Names have been removed to protect privacy. Identifying letters are assigned in alphabetical order and bear no relationship to the person's actual name.
The Commissioner received a complaint from Mrs A that her midwife, Ms B:
- did not advise Mrs A of the option of shared care with a doctor and advised Mrs A that no doctor would be involved in her care during the pregnancy because doctors did not know any more than midwives.
- was constantly late, was rushed or did not arrive for arranged appointments with Mrs A.
- did not ring Mrs A to report the results of blood and swab tests and that Mrs A had to wait up to three weeks for results to be given at the next visit.
- did not respond appropriately to a request from Mrs A on her due date of 17 November 1997 to induce the birth of her baby.
- did not arrange for a scan to be done when requested on 20 November 1997 until six days later, even though Mrs A was worried about the health of her baby.
Investigation The complaint was received on 27 January 1998 from Mrs A and an investigation was commenced. Information was obtained from:
Mrs A Consumer
Ms B Midwife
Dr C Obstetrician
Dr D Pathologist
The Commissioner also received advice from a midwife.
Outcome of Information
When Mrs A discovered she was pregnant, her GP advised her on 25 March 1997 that he did not undertake obstetric cases and he discussed lead maternity care options with her. He advised her to see another GP to discuss these options further.
On 20 May 1997, Mrs A met with Ms B, midwife to discuss her maternity care arrangements. Mrs A said she was not given the option of having a doctor share care during the pregnancy.
Ms B stated she discussed the options with Mrs A and gave her the Health Funding Authority brochure, "Your Choices in Childbirth". Ms B reported Mrs A opted for the "midwife only" care arrangement and chose her as lead maternity carer.
Mrs A stated that Ms B informed her that she would not be having a doctor as well as a midwife, and that doctors do not know anything more than midwives. In response, Ms B stated that she advised Mrs A that if there were problems in the pregnancy Ms B would consult a specialist, rather than a GP. She advised that, as GPs and midwives deal with normal pregnancies and birth, if there were problems the appropriate action would be to refer to a Consultant Obstetrician.
Ms B was aware that Mrs A had suffered from toxaemia during her first pregnancy and her baby had been induced two weeks early. Ms B considered that she managed the second pregnancy appropriately and with the knowledge of this history. She advised that Mrs A's HOP screens were normal, as was her blood pressure and urinalysis.
During the midwife's visits, Mrs A complained that Ms B was constantly late, was rushed or did not arrive for arranged appointments. Ms B agreed she was late for some appointments due to traffic congestion or other appointments taking longer than expected. Also, one appointment was missed due to another patient who was giving birth. However in total Mrs A was seen 14 times during her pregnancy.Ms B also stated that she had the use of a cell phone and that Mrs A was given a business card with her cell phone and home contact number. Appointments are scheduled at 60 minute intervals and patients are told that if Ms B does not arrive 30 minutes into the scheduled time, then they are not to wait for her.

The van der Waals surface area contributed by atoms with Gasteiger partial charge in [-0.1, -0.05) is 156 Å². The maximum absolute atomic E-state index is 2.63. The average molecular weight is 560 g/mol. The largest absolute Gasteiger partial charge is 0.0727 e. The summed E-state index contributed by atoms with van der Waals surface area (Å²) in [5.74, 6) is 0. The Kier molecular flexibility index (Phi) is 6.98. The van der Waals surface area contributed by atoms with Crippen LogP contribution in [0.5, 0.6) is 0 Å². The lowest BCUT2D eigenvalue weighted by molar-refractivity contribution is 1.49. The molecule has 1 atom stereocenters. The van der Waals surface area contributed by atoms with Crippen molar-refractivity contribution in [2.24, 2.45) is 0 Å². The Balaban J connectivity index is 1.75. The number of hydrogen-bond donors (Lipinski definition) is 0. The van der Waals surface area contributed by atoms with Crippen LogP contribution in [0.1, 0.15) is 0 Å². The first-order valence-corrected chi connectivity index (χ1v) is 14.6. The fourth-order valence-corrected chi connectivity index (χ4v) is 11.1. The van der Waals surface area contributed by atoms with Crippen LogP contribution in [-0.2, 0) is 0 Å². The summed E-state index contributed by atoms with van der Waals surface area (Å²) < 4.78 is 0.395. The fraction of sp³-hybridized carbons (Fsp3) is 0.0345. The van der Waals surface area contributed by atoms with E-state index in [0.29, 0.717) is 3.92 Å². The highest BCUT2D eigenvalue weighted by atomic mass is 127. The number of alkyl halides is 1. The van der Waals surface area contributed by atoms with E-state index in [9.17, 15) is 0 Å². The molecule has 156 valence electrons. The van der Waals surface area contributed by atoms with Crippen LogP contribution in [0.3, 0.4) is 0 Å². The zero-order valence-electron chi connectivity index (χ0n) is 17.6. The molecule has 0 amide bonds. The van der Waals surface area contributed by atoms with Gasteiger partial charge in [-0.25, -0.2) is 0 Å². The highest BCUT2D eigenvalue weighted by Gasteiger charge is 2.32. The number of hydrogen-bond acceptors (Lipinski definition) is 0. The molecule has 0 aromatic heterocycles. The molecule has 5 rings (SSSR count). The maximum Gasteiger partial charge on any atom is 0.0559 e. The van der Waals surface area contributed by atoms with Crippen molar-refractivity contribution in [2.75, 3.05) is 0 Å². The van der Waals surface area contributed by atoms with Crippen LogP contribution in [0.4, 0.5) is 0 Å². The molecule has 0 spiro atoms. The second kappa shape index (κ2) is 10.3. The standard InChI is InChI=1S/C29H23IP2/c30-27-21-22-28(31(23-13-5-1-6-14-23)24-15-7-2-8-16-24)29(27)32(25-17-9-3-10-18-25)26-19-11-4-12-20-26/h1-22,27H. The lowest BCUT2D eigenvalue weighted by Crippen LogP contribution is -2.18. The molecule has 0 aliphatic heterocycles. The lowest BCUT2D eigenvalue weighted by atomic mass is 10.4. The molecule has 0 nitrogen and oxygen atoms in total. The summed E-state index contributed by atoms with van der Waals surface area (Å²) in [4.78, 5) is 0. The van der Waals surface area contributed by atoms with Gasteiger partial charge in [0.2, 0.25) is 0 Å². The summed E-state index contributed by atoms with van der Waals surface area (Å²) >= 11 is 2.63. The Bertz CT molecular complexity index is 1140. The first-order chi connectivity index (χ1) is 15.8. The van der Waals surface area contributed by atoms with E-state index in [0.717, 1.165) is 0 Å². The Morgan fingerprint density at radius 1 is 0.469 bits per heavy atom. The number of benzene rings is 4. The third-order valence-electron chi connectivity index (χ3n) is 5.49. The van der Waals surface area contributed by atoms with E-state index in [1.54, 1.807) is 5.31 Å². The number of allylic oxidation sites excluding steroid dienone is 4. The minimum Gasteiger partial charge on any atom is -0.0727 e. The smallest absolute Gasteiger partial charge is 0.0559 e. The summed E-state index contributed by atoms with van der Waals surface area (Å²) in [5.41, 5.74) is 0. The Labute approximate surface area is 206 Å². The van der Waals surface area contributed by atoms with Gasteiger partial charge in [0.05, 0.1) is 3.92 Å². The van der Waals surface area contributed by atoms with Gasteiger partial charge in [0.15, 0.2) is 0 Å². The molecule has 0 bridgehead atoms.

Ms B also denied it is her practice to have rushed appointments and denied rushing any appointments with Mrs A.
Mrs A commented she was never contacted about the results of her laboratory tests. Ms B reported her usual practice is to inform women that they will not be contacted about results unless abnormal and in Mrs A's case there were no abnormalities. Ms B stated Mrs A would most likely have been informed of this but she cannot recall specifically telling her this.
Mrs A stated that on the due date of 17 November, she contacted Ms B to ask whether the baby could be induced as her baby was of good size and she was sure of her dates. Ms B advised her not to be concerned as an earlier scan done on 16 June 1997 suggested the baby may be due later than expected.
On 20 November 1997, Mrs A saw Ms B for a routine antenatal check when Mrs A reported that she had less movements than usual that day. Ms B reported that she arranged to see her at the local maternity unit to do a cardiotocogram (CTG) reading which is a monitoring of the fetal heart. This CTG reading was normal. Ms B also spoke to the Obstetric Consultant about the request for an induction and was advised that the induction should take place the following week using her last menstrual period date as a guide for estimating postmaturity.
Ms B considered that on the consultation of 20 November 1997 the CTG was normal and there was no clinical indication of a problem with the health of Mrs A or her baby. There was no need, therefore, to arrange an urgent scan. Nor were there abnormal clinical features to indicate the need for specialist referral. Ms B stated that is it accepted practice that Induction of Labour consultations may be in the form of a telephone call, an antenatal visit or a day-ward assessment, depending on the clinical situation. Ms B enclosed a copy of Hospital and Health Services' policy in regard to this matter.
A scan was arranged for Tuesday 25 November 1997 to assess liquor volume and a kick chart started. The scan done on 25 November 1997 showed the baby had died.
Dr C advised the Commissioner that a public women's hospital case review of the situation concluded there were no indicators for Ms B that something was wrong with the baby and the care Ms B gave was found to be exemplary.